With Across the Spider-Verse‘s rejection of the necessity of trauma for both heroism and multi-versal stability, here is where another ideological leap of faith is needed. Given the well-worn, popular familiarity of recycling “canon events” to different versions of heroes, the core purpose of the trauma-as-character ethos of films like The Flash and No Way Home becomes clear— profit. Consider that the trauma baked into these superheroes’ stories, as well as the “canon events” that seemingly make up their characters, aren’t just repeated because of consistency across different versions. They’re also repeated because, in large part, it’s what keeps drawing audiences back in, time and time again.

We watch as Peter Parker loses his Uncle Ben to a thief or a petty criminal in one film, and we’ll watch it happen all over again with another fresh face in the same role because it’s familiar. It’s because it’s the same story we’ve been told before, but peppered with only minute deviations so that the creatives in charge can purport the smallest modicum of novelty. It’s because it’s the easiest possible way out for studios and the creatives they hire to write a script that pays overbearing reverence to the comics they’re based on. This is the other level of darkness behind the acquiescence to trauma that The Flash demonstrates. Trauma not just as a supposedly “defining characteristic” of heroism, but as a capitalistic tool to be exploited.

And that capitalistic impulse shows through the jarring disparity of quality between The Flash and Spider-Man: Across the Spider-Verse. Solely on a visual level, The Flash‘s Chronobowl contains some of the most horrifying computer-generated imagery from this past decade, slathered all over with copy-pasted, uncanny valley CGI effigies of DC characters from countless universes. Meanwhile, in the five years since Into the Spider-Verse‘s release, several mainstream Western animation films, such as Teenage Mutant Ninja Turtles: Mutant Mayhem or Puss in Boots: The Last Wish, have emerged to take inspiration from its vivid techniques and innovative blending of styles. Across the Spider-Verse is somehow only a mind-blowing expansion of that, with so much care and labor poured into meticulously crafting the distinct features that separate one universe from another, right down to the frame rates through which its characters move and the hand-drawn lines and colors that make up the smallest details in the backgrounds.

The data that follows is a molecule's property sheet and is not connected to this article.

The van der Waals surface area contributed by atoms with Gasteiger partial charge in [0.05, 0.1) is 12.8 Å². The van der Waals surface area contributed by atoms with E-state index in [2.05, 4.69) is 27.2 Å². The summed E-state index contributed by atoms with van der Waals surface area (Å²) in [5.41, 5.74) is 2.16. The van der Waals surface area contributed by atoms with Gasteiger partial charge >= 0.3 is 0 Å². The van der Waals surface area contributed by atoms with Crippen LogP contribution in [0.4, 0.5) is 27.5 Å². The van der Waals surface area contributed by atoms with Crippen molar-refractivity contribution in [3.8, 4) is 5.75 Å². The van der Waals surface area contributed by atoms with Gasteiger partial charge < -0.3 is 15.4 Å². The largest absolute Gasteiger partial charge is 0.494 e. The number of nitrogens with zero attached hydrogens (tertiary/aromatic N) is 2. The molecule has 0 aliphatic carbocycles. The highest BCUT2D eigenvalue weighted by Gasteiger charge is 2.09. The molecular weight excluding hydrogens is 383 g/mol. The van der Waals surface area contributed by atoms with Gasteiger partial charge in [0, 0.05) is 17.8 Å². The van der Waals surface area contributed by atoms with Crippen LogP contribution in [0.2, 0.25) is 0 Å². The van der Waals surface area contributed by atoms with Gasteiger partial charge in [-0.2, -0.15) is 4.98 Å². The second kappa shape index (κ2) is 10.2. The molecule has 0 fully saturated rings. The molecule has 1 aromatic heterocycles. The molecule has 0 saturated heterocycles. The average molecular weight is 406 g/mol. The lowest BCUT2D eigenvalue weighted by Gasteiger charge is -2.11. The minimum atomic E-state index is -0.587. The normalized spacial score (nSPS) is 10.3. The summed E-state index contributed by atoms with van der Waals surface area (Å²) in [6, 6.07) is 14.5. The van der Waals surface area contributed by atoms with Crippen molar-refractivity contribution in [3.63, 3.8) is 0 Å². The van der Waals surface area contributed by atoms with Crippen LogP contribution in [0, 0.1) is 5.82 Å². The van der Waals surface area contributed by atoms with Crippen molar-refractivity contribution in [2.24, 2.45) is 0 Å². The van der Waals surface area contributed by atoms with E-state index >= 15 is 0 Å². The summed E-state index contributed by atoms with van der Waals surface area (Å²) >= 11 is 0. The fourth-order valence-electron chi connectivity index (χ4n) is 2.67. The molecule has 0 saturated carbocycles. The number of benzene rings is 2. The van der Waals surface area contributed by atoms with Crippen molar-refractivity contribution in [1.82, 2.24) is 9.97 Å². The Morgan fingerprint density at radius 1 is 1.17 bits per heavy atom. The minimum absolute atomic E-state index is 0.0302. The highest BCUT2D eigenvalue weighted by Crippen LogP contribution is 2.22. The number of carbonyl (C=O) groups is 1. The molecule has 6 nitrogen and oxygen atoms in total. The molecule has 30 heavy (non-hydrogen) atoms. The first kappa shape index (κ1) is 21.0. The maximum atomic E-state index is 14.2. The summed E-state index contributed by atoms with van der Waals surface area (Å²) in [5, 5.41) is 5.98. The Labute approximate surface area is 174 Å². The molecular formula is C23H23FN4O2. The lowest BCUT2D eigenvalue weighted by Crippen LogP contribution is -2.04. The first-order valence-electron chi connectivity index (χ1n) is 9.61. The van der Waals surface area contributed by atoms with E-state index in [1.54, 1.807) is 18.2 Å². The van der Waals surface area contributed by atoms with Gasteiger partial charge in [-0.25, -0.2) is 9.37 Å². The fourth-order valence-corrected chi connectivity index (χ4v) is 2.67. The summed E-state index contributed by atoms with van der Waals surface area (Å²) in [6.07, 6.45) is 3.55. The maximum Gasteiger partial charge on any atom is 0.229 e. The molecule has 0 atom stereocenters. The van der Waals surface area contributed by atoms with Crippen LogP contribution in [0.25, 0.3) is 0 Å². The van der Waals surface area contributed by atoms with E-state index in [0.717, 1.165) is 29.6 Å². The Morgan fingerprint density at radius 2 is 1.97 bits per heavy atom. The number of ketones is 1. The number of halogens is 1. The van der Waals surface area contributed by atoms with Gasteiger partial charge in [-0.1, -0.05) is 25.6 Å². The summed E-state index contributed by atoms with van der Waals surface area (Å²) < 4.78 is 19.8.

It is, in turn, no wonder why Spider-Man: Across the Spider-Verse is such a refreshing film in a modern box office landscape overrun by soulless IP products, and in an industry fighting for its life against the threat of AI-generated content whose only intention is to cannibalize and churn out more of itself. Its entire narrative ethos exists to rewrite the established, soullessly corporate definition of what it means to be Spider-Man, a definition built on the back of trauma that has been posited as a necessity for self-actualization and communal bonding. It understands that heroism is made up of more than the painful sacrifices we make, and that the preordained expectations laid before us, by the stories of those like us who came before us, should not be the sole means through which we guide our lives.

Ultimately, the mistake that The Flash commits is imparting to the audience that our trauma defines us as we are now. The miracle of Across the Spider-Verse is how it instead imparts to the audience that we can let ourselves be so much more than what we have been through.

Written by James Y. Lee

Student screenwriter, freelance film critic, and member of the Chicago Indie Critics and GALECA. Has likely praised far too many 2010s films as "modern classics." Currently studies film and involved in theatre at Northwestern University.